Over the course of a career, military pilots can spend several thousand hours in the cockpit.
Those that do so in a specific model earn embroidered patches to honour their milestones: 1,000 hours, 2,000 hours,etc.
In the case of the F-16 Fighting Falcon, it’s likely that only around 50 pilots have ever flown beyond the 4,000 mark.
F-16.net is a popular website in the F-16 community that keeps track of who these people are. “Is our list of about 50 pilots over 4,000 hours complete? Probably not,” one of F-16.net’s editors, Jon Somerville, wrote in an email to Business Insider. Many pilots simply don’t file their hours.
Still, he thinks 50 pilots sounds about right for the size of the F-16’s 4,000 hour club.
Jack Stewart is a pilot for an Air Force reserve squadron. He’s reached nearly 2,000 in an F-18 Hornet, and wrote that getting there takes “at least three or four tours” — which aren’t necessarily combat tours — or around 10 years in the cockpit. Only one of his squadron’s pilots has logged over 4,000 hours, but a patch for any milestone is something pilots wear with pride.
CW Lemoine, a part-time reserve pilot, took three years and a tour in Iraq to clear 1,000 hours in an F-16, “and that was just flying my butt off. Iraq alone was like 60, 70 hours in two months. The average sortie is anywhere from four to eight hours.”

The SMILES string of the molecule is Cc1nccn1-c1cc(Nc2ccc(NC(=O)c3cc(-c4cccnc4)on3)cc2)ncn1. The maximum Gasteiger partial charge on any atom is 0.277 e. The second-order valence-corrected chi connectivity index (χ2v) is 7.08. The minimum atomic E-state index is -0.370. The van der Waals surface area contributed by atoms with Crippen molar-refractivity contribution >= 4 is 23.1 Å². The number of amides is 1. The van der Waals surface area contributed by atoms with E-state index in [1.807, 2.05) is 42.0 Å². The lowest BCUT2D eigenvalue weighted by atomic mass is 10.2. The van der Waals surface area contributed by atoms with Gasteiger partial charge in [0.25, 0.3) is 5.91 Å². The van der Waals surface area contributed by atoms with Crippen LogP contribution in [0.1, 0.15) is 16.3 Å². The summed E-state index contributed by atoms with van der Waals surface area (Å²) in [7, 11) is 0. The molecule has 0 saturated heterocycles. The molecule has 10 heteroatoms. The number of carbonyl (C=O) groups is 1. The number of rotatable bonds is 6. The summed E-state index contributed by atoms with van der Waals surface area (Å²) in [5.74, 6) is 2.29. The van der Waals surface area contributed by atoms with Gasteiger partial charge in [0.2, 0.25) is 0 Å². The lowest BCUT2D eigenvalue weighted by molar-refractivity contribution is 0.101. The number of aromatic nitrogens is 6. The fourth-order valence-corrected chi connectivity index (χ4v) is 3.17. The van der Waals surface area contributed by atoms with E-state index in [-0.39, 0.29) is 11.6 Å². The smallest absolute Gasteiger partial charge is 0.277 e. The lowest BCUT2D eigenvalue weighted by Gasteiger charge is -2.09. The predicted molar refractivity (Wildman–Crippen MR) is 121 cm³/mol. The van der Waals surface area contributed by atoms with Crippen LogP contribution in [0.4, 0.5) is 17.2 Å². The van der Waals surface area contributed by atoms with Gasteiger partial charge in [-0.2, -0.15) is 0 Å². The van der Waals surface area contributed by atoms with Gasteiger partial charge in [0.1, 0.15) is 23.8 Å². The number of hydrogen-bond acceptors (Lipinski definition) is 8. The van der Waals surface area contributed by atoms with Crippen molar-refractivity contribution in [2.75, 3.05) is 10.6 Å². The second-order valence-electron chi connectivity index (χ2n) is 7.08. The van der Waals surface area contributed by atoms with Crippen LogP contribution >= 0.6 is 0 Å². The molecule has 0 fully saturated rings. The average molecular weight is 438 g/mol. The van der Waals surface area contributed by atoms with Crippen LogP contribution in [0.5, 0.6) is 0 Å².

During those long sorties, Lemoine said he had to get refueled in flight just about every hour.
But in his opinion, the raw number of hours a pilot has spent in flight isn’t the best indicator of skill. “A thousand hours could mean you were doing cross countries every other week,” he said. “The credibility becomes knowledge in the aircraft; being an astute tactician; being able to perform.” Rank — whether a pilot is a flight lead or a wingman — is what carries the real weight.
That said, Lemoine added that no one logs several thousand hours on one type of aircraft without serious proficiency and years on the job.
“These were the guys who flew the F-16 back when it was brand new, back in the early ’80s,” Lemoine said. “And that’s kinda how they did it. They stayed in the F-16 their entire career.”
As for Lemoine, he recently switched over to the F-18, so his next patch may be a few years off. “I’ve got 250 hours in the Hornet. It’s pretty much like starting over,” he says as he laughs.
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